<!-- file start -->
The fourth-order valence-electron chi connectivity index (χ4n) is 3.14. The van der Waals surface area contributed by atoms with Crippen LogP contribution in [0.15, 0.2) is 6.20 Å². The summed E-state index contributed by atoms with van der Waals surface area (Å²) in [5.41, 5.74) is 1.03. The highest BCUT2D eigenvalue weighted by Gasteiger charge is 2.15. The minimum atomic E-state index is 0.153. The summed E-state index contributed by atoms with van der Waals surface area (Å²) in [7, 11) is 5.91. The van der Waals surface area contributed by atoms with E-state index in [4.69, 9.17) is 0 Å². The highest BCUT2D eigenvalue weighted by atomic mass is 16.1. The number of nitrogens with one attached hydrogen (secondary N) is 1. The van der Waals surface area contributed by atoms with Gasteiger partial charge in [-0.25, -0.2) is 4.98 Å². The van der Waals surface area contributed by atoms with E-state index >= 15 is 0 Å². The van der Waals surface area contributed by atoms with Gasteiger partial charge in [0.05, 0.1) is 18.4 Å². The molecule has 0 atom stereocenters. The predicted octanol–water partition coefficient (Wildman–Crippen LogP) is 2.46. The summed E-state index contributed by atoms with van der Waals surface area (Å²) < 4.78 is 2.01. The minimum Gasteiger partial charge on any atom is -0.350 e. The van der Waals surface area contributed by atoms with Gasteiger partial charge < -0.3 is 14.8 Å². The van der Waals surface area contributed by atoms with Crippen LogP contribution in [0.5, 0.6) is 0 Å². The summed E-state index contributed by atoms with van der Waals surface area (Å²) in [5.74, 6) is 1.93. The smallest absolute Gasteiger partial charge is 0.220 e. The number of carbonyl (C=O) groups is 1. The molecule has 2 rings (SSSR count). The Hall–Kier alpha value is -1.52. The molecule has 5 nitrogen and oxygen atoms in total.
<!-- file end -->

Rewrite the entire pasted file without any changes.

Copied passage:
The fourth-order valence-electron chi connectivity index (χ4n) is 3.14. The van der Waals surface area contributed by atoms with Crippen LogP contribution in [0.15, 0.2) is 6.20 Å². The summed E-state index contributed by atoms with van der Waals surface area (Å²) in [5.41, 5.74) is 1.03. The highest BCUT2D eigenvalue weighted by Gasteiger charge is 2.15. The minimum atomic E-state index is 0.153. The summed E-state index contributed by atoms with van der Waals surface area (Å²) in [7, 11) is 5.91. The van der Waals surface area contributed by atoms with E-state index in [4.69, 9.17) is 0 Å². The highest BCUT2D eigenvalue weighted by atomic mass is 16.1. The number of nitrogens with one attached hydrogen (secondary N) is 1. The van der Waals surface area contributed by atoms with Gasteiger partial charge in [-0.25, -0.2) is 4.98 Å². The van der Waals surface area contributed by atoms with E-state index >= 15 is 0 Å². The van der Waals surface area contributed by atoms with Gasteiger partial charge in [0.05, 0.1) is 18.4 Å². The molecule has 0 atom stereocenters. The predicted octanol–water partition coefficient (Wildman–Crippen LogP) is 2.46. The summed E-state index contributed by atoms with van der Waals surface area (Å²) < 4.78 is 2.01. The minimum Gasteiger partial charge on any atom is -0.350 e. The van der Waals surface area contributed by atoms with Gasteiger partial charge < -0.3 is 14.8 Å². The van der Waals surface area contributed by atoms with Crippen LogP contribution in [0.5, 0.6) is 0 Å². The summed E-state index contributed by atoms with van der Waals surface area (Å²) in [5.74, 6) is 1.93. The smallest absolute Gasteiger partial charge is 0.220 e. The number of carbonyl (C=O) groups is 1. The molecule has 2 rings (SSSR count). The Hall–Kier alpha value is -1.52. The molecule has 5 nitrogen and oxygen atoms in total.